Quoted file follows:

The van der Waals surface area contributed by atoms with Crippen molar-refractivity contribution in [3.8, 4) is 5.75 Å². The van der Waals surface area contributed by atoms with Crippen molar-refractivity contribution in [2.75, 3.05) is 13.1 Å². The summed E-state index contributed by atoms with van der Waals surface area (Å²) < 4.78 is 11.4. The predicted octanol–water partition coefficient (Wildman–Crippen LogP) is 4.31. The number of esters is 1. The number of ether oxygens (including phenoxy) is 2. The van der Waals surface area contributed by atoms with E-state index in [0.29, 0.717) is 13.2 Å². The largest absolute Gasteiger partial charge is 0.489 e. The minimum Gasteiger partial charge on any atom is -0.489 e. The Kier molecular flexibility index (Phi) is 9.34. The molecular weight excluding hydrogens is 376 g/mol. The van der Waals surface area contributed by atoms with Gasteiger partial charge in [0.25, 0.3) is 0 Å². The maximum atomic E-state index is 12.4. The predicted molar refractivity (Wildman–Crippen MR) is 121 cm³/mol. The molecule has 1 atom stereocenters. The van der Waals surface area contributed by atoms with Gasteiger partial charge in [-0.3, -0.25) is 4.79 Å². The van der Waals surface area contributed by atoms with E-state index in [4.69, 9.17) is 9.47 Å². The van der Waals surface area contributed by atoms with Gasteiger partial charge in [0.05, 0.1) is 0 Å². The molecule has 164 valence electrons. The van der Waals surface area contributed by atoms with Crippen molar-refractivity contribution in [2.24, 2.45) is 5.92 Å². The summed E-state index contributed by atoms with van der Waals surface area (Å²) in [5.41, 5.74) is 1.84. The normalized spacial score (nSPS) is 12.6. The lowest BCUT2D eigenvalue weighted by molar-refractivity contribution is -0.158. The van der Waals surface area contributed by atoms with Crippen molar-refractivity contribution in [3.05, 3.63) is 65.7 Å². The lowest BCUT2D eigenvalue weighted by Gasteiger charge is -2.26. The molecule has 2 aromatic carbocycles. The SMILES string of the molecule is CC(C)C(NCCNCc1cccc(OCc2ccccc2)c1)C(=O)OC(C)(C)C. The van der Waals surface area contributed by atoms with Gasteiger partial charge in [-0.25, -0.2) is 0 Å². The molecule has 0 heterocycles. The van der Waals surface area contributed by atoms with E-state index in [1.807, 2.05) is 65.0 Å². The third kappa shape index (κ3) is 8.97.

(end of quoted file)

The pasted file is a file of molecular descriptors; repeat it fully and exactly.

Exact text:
The van der Waals surface area contributed by atoms with Crippen molar-refractivity contribution in [3.8, 4) is 5.75 Å². The van der Waals surface area contributed by atoms with Crippen molar-refractivity contribution in [2.75, 3.05) is 13.1 Å². The summed E-state index contributed by atoms with van der Waals surface area (Å²) < 4.78 is 11.4. The predicted octanol–water partition coefficient (Wildman–Crippen LogP) is 4.31. The number of esters is 1. The number of ether oxygens (including phenoxy) is 2. The van der Waals surface area contributed by atoms with E-state index in [0.29, 0.717) is 13.2 Å². The largest absolute Gasteiger partial charge is 0.489 e. The minimum Gasteiger partial charge on any atom is -0.489 e. The Kier molecular flexibility index (Phi) is 9.34. The molecular weight excluding hydrogens is 376 g/mol. The van der Waals surface area contributed by atoms with Gasteiger partial charge in [0.25, 0.3) is 0 Å². The maximum atomic E-state index is 12.4. The predicted molar refractivity (Wildman–Crippen MR) is 121 cm³/mol. The molecule has 1 atom stereocenters. The van der Waals surface area contributed by atoms with Gasteiger partial charge in [-0.3, -0.25) is 4.79 Å². The van der Waals surface area contributed by atoms with E-state index in [4.69, 9.17) is 9.47 Å². The van der Waals surface area contributed by atoms with Gasteiger partial charge in [0.05, 0.1) is 0 Å². The molecule has 164 valence electrons. The van der Waals surface area contributed by atoms with Crippen molar-refractivity contribution in [2.24, 2.45) is 5.92 Å². The summed E-state index contributed by atoms with van der Waals surface area (Å²) in [5.41, 5.74) is 1.84. The normalized spacial score (nSPS) is 12.6. The lowest BCUT2D eigenvalue weighted by molar-refractivity contribution is -0.158. The van der Waals surface area contributed by atoms with Crippen molar-refractivity contribution in [3.05, 3.63) is 65.7 Å². The lowest BCUT2D eigenvalue weighted by Gasteiger charge is -2.26. The molecule has 2 aromatic carbocycles. The SMILES string of the molecule is CC(C)C(NCCNCc1cccc(OCc2ccccc2)c1)C(=O)OC(C)(C)C. The van der Waals surface area contributed by atoms with Gasteiger partial charge in [-0.25, -0.2) is 0 Å². The molecule has 0 heterocycles. The van der Waals surface area contributed by atoms with E-state index in [1.807, 2.05) is 65.0 Å². The third kappa shape index (κ3) is 8.97.